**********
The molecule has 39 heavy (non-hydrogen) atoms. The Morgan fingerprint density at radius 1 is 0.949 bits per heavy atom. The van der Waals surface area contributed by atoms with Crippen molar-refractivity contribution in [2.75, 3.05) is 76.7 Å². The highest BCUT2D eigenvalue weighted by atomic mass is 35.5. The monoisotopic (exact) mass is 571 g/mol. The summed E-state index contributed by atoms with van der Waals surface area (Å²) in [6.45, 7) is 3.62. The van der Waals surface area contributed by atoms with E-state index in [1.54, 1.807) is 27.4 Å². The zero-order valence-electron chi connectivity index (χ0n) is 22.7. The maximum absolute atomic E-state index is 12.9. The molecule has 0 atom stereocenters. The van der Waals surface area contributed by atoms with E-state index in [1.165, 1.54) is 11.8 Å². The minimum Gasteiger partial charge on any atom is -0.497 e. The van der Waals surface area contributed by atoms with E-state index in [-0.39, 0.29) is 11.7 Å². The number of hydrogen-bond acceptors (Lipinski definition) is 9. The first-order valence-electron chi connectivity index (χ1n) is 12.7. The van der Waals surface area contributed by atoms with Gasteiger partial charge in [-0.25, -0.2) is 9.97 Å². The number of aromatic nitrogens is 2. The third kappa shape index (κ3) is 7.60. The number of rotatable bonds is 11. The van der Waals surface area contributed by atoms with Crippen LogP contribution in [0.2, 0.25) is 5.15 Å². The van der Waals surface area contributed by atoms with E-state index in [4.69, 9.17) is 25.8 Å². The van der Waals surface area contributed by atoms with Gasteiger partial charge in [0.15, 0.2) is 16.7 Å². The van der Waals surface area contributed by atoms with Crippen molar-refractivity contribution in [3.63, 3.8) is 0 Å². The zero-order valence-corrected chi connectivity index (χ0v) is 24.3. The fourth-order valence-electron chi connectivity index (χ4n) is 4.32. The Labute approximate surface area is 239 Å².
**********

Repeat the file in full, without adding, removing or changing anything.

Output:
The molecule has 39 heavy (non-hydrogen) atoms. The Morgan fingerprint density at radius 1 is 0.949 bits per heavy atom. The van der Waals surface area contributed by atoms with Crippen molar-refractivity contribution in [2.75, 3.05) is 76.7 Å². The highest BCUT2D eigenvalue weighted by atomic mass is 35.5. The monoisotopic (exact) mass is 571 g/mol. The summed E-state index contributed by atoms with van der Waals surface area (Å²) in [6.45, 7) is 3.62. The van der Waals surface area contributed by atoms with E-state index in [1.54, 1.807) is 27.4 Å². The zero-order valence-electron chi connectivity index (χ0n) is 22.7. The maximum absolute atomic E-state index is 12.9. The molecule has 0 atom stereocenters. The van der Waals surface area contributed by atoms with E-state index in [1.165, 1.54) is 11.8 Å². The minimum Gasteiger partial charge on any atom is -0.497 e. The van der Waals surface area contributed by atoms with E-state index in [-0.39, 0.29) is 11.7 Å². The number of hydrogen-bond acceptors (Lipinski definition) is 9. The first-order valence-electron chi connectivity index (χ1n) is 12.7. The van der Waals surface area contributed by atoms with Gasteiger partial charge in [-0.25, -0.2) is 9.97 Å². The number of aromatic nitrogens is 2. The third kappa shape index (κ3) is 7.60. The number of rotatable bonds is 11. The van der Waals surface area contributed by atoms with Crippen LogP contribution in [0.2, 0.25) is 5.15 Å². The van der Waals surface area contributed by atoms with E-state index in [4.69, 9.17) is 25.8 Å². The van der Waals surface area contributed by atoms with Gasteiger partial charge in [0.15, 0.2) is 16.7 Å². The van der Waals surface area contributed by atoms with Crippen molar-refractivity contribution in [3.63, 3.8) is 0 Å². The zero-order valence-corrected chi connectivity index (χ0v) is 24.3. The fourth-order valence-electron chi connectivity index (χ4n) is 4.32. The Labute approximate surface area is 239 Å².